5. HOW DO YOU PLAN TO USE IT?
There is a lot of overlap in utility between different paddle board styles. It’s easiest to break it down into categories.
For a solid paddle board…
The BOTE HD and BOTE Flood are the original BOTE Boards. While built for leisure paddling, they still offer ample stability and performance for more specialized applications. Based on their different hull designs, the BOTE Flood offers better maneuverability and is perfect for paddle board surfing. The BOTE HD is the more versatile option and a favorite for things like paddle board fishing. The BOTE Traveller excels at long distance paddling, whether it be for fitness or loaded down with gear for an expedition. BOTE Rackham is known as the SUV of paddleboards because of its unmatched stability, and its higher weight capacity makes it ideal for everything from paddling with the family to all day fishing trips. The BOTE Rover is truly in a category of its own as a motorized micro skiff. It’s great for going further faster. Although it is only 105 pounds, transporting the rover will require a larger vehicle or a small trailer due the combination of length and weight.
For an inflatable paddle board…
Differences in performance are a little less noticeable since all AERO inflatables have the same hull type. When it comes to choosing the ideal inflatable, it really comes down to weight capacity, stability and board shape. The BOTE Traveller for example, offers a narrow nose and sleek profile for moving smoothly through the water. The BOTE Rackham Aero and BOTE Rover Aero offer the highest capacity, best stability, and the most features for accessorizing the next fishing or paddling trip.
While each paddle board has multiple applications, they each have their “sweet spots” in terms of performance and end use.
Weekend Warrior, Recreation, Beach Days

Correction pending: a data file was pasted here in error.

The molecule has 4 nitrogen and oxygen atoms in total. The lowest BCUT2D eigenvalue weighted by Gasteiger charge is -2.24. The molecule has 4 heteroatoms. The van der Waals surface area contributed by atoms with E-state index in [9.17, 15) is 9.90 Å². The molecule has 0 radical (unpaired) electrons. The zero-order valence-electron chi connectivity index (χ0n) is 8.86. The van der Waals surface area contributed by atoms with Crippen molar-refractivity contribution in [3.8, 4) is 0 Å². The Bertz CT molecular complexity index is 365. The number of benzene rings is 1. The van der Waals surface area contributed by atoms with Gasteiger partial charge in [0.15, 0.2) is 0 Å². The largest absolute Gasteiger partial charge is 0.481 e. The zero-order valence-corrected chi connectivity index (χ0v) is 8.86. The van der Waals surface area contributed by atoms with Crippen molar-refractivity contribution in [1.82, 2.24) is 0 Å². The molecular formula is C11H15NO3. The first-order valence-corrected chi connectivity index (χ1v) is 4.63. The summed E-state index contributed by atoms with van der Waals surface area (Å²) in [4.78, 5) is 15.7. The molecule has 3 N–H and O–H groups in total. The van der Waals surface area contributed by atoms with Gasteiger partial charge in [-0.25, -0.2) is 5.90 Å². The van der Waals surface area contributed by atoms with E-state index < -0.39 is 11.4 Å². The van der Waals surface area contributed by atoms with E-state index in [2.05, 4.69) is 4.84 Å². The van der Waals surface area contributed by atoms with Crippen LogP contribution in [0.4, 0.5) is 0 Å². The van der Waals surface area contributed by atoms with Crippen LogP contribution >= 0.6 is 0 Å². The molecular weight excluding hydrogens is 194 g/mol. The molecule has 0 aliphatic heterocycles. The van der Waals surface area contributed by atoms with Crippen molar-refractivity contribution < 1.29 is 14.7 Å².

Yoga/Fitness, Weekend Warrior, Surfing
All Purpose, Fishing, Expedition
Fitness, Long Distance Paddling, Expedition
Fishing, Expedition, Family Fun (multiple riders)
Fishing, Expedition, Long Distance Excursions
Cars WITHOUT a roof rack can utilize systems such as the Quick Strap Board Rack. However, it’s not suggested for highway travel or speeds over 55 mph.
Cars and SUVs with Roof Racks can use Roof Rack Pads and cam straps (never use ratchet straps, as they can damage the paddle board’s shell). If your roof rack does not have cross bars you’ll want to get them from a rack system manufacture like Thule. Most of the rack systems have easy to use configurators so you can match your vehicle model to the right kit.
A truck can safely transport solid or inflatable paddleboards with a tailgate pad. Either way, a board bag or board sox is highly recommended to protect your solid paddle board from dings or UV damage while in transit.
An inflatable paddle board can be thrown into the trunk or backseat of any car. Of course, it will need to be inflated when you get to your destination. The electric AeroPump will save you time and energy by inflating your paddle board to the desired PSI then automatically shutting off. Some people prefer to keep their inflatable paddle board filled with air so it’s always paddle ready. An inflatable can be vehicle mounted like a solid paddle board, but you need to let out enough air to allow for natural heat expansion (deflate until you can compress it with your hand).